Global Issues Teacher Resources

Find Global Issues educational ideas and activities

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Students explore the traditions related to the creation of national currencies. The role currency plays in shaping a national or regional identity and the influences that the designers of world currency exert are examined in this lesson.
Ninth graders identify and explain the six major causes of World War I. They explore the events leading up to WWI, the assassination of Franz Ferdinand and why they were the culmination of everything. Students discuss the characteristics of a "just war," if they believe there is such a thing, and relate them to WWI.
Students analyze the events leading to U.S. entry into World War I. They read a speech by President Wilson and an opposition speech, list the reasons each gives for American entry into the war, and complete a Venn diagram.
Learners recognize the different climatic zones. They describe what aspects differentiate the climatic zones. Students offer explanations as to what climate is and the role that it plays on creating regions. They rationalize why the different climatic zones are different.
Students examine world history by writing an essay in class. In this World War II instructional activity, students identify the attack on Pearl Harbor, the response from the U.S and the effect it had on Japanese-Americans. Students define Japanese internment and write a five paragraph essay regarding the situation.
Tenth graders investigate current events using the medium of art to communicate objectives to the viewer. They make a media collage from picking contemporary issues from news resources for images to be put together in a creative format.
Students explore the decision to allow African Americans enlist in the military. In teams of three to four, students debate allowing Muslim Americans to enlist in the war. Students not participating in the debate serve as legislatures. Votes on the debate are tallied and graphed. Afterwards, students discuss changes in the military as a result of World War I. They compare and contrast the military of World War I to the military of today.
Students employ primary resources to investigate the rise and decline of a canteen in World War II. The significance of volunteerism and the use of the railroad for troop transportation are examined.
Students explore protest songs. In this interdisciplinary lesson, students examine issues-based music by summarizing lyrics and revealing inferences, generalizations, conclusions, and points of view found in the songs.
Students study some of the background, motivation, and philosophy that shapes political strategies proposed by world leaders to address the Palestinian-Israeli conflict. They determine that there is a complexity of issues and viewpoints to be considered.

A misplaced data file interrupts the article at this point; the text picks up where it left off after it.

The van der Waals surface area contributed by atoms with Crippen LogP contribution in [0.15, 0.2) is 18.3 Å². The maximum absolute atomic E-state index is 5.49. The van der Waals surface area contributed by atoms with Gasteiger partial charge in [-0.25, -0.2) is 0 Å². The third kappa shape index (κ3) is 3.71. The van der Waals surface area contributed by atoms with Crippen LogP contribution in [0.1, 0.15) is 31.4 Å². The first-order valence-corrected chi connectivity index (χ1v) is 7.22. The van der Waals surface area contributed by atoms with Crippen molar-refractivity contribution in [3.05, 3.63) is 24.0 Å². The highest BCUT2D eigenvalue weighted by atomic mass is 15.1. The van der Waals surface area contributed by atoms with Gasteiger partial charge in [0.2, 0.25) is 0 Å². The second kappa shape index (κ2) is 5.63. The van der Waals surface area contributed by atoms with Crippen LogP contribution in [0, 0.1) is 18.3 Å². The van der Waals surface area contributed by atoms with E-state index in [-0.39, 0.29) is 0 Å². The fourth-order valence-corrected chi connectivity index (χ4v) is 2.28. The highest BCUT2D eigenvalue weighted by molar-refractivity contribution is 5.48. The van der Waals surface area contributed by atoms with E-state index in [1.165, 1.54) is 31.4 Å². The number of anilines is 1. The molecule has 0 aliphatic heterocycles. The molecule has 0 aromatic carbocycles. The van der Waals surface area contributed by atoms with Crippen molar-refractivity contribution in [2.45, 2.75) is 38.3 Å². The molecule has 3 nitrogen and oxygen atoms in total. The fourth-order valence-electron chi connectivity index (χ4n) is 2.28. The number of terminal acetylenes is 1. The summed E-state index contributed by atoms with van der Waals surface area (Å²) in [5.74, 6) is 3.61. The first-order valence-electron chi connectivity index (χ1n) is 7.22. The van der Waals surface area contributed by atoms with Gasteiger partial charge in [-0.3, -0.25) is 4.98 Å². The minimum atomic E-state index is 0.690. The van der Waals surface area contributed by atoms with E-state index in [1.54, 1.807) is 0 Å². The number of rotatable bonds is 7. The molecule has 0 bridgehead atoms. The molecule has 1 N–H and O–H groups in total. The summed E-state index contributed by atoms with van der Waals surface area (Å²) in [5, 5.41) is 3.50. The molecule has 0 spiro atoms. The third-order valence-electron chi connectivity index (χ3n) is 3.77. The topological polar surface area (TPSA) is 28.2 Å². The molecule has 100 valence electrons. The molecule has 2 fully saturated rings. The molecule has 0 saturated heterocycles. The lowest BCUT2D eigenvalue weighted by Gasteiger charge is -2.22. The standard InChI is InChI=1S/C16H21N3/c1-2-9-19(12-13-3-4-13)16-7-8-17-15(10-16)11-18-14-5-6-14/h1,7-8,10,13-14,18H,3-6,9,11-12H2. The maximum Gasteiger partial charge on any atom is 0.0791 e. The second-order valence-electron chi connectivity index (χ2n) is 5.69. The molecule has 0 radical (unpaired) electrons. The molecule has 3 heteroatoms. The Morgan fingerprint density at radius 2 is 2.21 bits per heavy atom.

Students discover details about Makah Whaling. In this contemporary issues lesson, students research Internet and print resources about Makah whaling and write essays about their impressions of the practice by the Makah people.
Students study specific terms and concepts about the discovery of America. They improve their history knowledge about some Latin American regions and their map and geography skills of the New World. They describe what is meant by Cultural Pluralism.
Fifth graders investigate the origins of foods they eat while they consider social justice issues. In this food sources lesson, 5th graders play a game and then research food distribution, food security, and hunger in the world today. Students present their findings to their peers.
Students explore the final events and end of World War II. They examine the community impact of such events as the dropping of the dropping of atomic bombs, and President Roosevelt's death. Students prepare a presentation.
Ninth graders explore the main events, key people, outcomes and lasting effects of World War I. They research the lasting effects of World War I on the 20th Century and discuss the Treaty of Versailles and its effects on Germany.
Students consult online resources to identify and map the world's largest cities and metropolitan areas. They analyze birth rates, settlement patterns and other demographic data and make predictions for the future. They write essays regarding these predictions.
Students investigate spice trade. In this world history lesson, students identify various spices in jars and their places of origin. Students listen to a lecture on how spices came to countries in Europe. Students complete a source analysis worksheet.
Middle schoolers research the orgins and early events of World War II using online and off line resources. They conduct an interview with a local World War II veteral and present their findings to the class.
Tenth graders examine World War I. In this Conflict lesson, 10th graders create a chart that describes the causes and effects of WWI. Students discuss their findings with the class.
Students identify misconceptions of third world countries. They examine other ways to judge a country's progress. They also discuss the difference between developed and third world countries.